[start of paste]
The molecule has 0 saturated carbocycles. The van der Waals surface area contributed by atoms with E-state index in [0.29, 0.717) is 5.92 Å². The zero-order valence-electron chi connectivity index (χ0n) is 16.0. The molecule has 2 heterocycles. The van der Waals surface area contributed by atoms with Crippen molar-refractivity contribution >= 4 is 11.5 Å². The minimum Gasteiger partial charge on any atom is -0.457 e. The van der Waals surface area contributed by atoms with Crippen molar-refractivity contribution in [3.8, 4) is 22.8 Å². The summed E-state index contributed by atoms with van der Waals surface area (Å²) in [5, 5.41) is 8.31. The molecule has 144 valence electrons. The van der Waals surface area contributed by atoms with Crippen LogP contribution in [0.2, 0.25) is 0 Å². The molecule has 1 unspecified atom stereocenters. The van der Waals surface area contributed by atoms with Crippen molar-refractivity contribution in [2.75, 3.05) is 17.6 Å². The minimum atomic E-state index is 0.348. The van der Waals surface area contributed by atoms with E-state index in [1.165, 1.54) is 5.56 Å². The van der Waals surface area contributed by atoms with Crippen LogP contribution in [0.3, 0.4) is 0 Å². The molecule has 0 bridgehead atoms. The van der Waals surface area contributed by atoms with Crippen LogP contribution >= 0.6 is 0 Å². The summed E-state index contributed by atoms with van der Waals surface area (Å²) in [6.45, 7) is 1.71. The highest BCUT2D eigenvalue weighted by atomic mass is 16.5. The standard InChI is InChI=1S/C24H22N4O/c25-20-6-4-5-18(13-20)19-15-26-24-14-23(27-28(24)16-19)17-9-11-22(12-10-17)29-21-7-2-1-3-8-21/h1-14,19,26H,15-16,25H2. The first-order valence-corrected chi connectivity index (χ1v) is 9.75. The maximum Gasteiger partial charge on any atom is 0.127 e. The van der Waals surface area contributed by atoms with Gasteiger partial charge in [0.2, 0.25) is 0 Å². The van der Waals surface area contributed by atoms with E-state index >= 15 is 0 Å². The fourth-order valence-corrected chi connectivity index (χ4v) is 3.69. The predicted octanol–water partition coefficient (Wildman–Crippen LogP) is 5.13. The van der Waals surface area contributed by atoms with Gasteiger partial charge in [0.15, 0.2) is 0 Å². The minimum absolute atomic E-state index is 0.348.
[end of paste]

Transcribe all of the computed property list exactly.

The molecule has 0 saturated carbocycles. The van der Waals surface area contributed by atoms with E-state index in [0.29, 0.717) is 5.92 Å². The zero-order valence-electron chi connectivity index (χ0n) is 16.0. The molecule has 2 heterocycles. The van der Waals surface area contributed by atoms with Crippen molar-refractivity contribution >= 4 is 11.5 Å². The minimum Gasteiger partial charge on any atom is -0.457 e. The van der Waals surface area contributed by atoms with Crippen molar-refractivity contribution in [3.8, 4) is 22.8 Å². The summed E-state index contributed by atoms with van der Waals surface area (Å²) in [5, 5.41) is 8.31. The molecule has 144 valence electrons. The van der Waals surface area contributed by atoms with Crippen LogP contribution in [0.2, 0.25) is 0 Å². The molecule has 1 unspecified atom stereocenters. The van der Waals surface area contributed by atoms with Crippen molar-refractivity contribution in [2.75, 3.05) is 17.6 Å². The minimum atomic E-state index is 0.348. The van der Waals surface area contributed by atoms with E-state index in [1.165, 1.54) is 5.56 Å². The van der Waals surface area contributed by atoms with Crippen LogP contribution in [0.3, 0.4) is 0 Å². The molecule has 0 bridgehead atoms. The van der Waals surface area contributed by atoms with Crippen LogP contribution >= 0.6 is 0 Å². The summed E-state index contributed by atoms with van der Waals surface area (Å²) in [6.45, 7) is 1.71. The highest BCUT2D eigenvalue weighted by atomic mass is 16.5. The standard InChI is InChI=1S/C24H22N4O/c25-20-6-4-5-18(13-20)19-15-26-24-14-23(27-28(24)16-19)17-9-11-22(12-10-17)29-21-7-2-1-3-8-21/h1-14,19,26H,15-16,25H2. The first-order valence-corrected chi connectivity index (χ1v) is 9.75. The maximum Gasteiger partial charge on any atom is 0.127 e. The van der Waals surface area contributed by atoms with Gasteiger partial charge in [0.2, 0.25) is 0 Å². The van der Waals surface area contributed by atoms with E-state index >= 15 is 0 Å². The fourth-order valence-corrected chi connectivity index (χ4v) is 3.69. The predicted octanol–water partition coefficient (Wildman–Crippen LogP) is 5.13. The van der Waals surface area contributed by atoms with Gasteiger partial charge in [0.15, 0.2) is 0 Å². The minimum absolute atomic E-state index is 0.348.